[ExI] Colours

Anders Sandberg anders at aleph.se
Sun May 5 10:36:41 UTC 2013

On 05/05/2013 10:46, BillK wrote:
> This sounds too academic to me. Rather like the neat efficient market 
> theory. It assumes that people know what they are doing! :) Immediate 
> fail! 

Well, this is where critical thinking comes in. Note my "revealed 
preferences" bit: just because the ladies tell you they like something 
doesn't mean they actually like it: it is often better to do little 
experiments to see if they actually are willing do a little effort to 
get that something. And they might be too polite to tell you that your 
garish plaid suit is over the top.

In more theoretical terms (I am in academia, after all): peoples real 
preferences are some kind of probability distriution. When asked, they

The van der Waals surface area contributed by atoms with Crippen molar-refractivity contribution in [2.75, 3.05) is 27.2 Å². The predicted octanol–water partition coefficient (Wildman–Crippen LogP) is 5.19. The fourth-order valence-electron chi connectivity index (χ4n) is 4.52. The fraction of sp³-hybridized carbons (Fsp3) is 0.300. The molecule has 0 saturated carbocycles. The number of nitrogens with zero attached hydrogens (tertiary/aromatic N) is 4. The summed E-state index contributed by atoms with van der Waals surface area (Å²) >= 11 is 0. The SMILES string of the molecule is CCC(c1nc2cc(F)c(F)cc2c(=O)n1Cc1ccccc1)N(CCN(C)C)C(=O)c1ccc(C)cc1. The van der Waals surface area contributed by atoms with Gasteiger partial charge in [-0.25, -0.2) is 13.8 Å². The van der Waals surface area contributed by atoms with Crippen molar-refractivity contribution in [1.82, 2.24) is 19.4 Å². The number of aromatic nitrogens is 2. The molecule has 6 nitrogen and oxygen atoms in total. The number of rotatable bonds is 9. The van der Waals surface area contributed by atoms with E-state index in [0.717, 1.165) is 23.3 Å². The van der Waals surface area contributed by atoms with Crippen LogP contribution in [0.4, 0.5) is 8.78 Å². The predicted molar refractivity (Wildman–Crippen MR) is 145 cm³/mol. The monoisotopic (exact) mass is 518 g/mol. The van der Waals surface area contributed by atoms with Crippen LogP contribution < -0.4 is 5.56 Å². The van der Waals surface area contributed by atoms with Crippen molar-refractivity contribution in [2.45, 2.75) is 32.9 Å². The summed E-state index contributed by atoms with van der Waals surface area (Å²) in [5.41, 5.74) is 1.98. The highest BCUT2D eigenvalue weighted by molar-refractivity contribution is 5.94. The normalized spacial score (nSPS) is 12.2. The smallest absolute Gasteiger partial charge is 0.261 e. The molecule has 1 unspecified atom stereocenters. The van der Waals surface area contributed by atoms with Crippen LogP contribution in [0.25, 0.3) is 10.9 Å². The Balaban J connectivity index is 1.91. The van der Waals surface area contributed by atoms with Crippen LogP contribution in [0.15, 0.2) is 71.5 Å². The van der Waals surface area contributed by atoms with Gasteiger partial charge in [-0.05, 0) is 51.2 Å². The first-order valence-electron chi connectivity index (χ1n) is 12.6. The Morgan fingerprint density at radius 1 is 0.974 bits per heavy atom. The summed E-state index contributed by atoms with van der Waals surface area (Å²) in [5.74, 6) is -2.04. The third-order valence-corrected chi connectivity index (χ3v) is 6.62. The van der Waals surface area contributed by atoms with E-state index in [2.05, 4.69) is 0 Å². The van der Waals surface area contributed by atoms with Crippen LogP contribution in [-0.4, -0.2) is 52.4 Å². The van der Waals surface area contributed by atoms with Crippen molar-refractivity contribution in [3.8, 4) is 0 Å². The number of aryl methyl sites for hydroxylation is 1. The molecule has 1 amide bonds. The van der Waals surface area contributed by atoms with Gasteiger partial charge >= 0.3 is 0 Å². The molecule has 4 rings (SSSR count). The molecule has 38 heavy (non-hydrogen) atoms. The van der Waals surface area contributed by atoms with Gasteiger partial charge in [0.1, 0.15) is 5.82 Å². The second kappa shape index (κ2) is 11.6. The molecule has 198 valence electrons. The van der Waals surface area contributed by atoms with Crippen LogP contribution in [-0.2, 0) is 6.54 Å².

will reveal a different one, with varying levels of mutual information 
to the real one. If you watch their (sometimes irrational) behavior they 
will reveal a third one. Asking other people and so on will also give 
you information, mixed with bias and noise. Using this data you can 
infer their original one to some degree. Hmm... I will have to do the 
math on this, but it seems that one could make a mutual information 
theory of inference on advice...

> Similarly, fashion victims are trying to dress in the latest fashions, 
> not particularly to impress any group. As you say, it also depends on 
> fitting in to the environment you are going to. People like to 'join 
> in' and be one of the crowd. (herd instinct, again).

Would fashion victims alone on desert islands dress in new fashions 
every season, even though there is nobody there to see them?

Anders Sandberg,
Future of Humanity Institute
Philosophy Faculty of Oxford University

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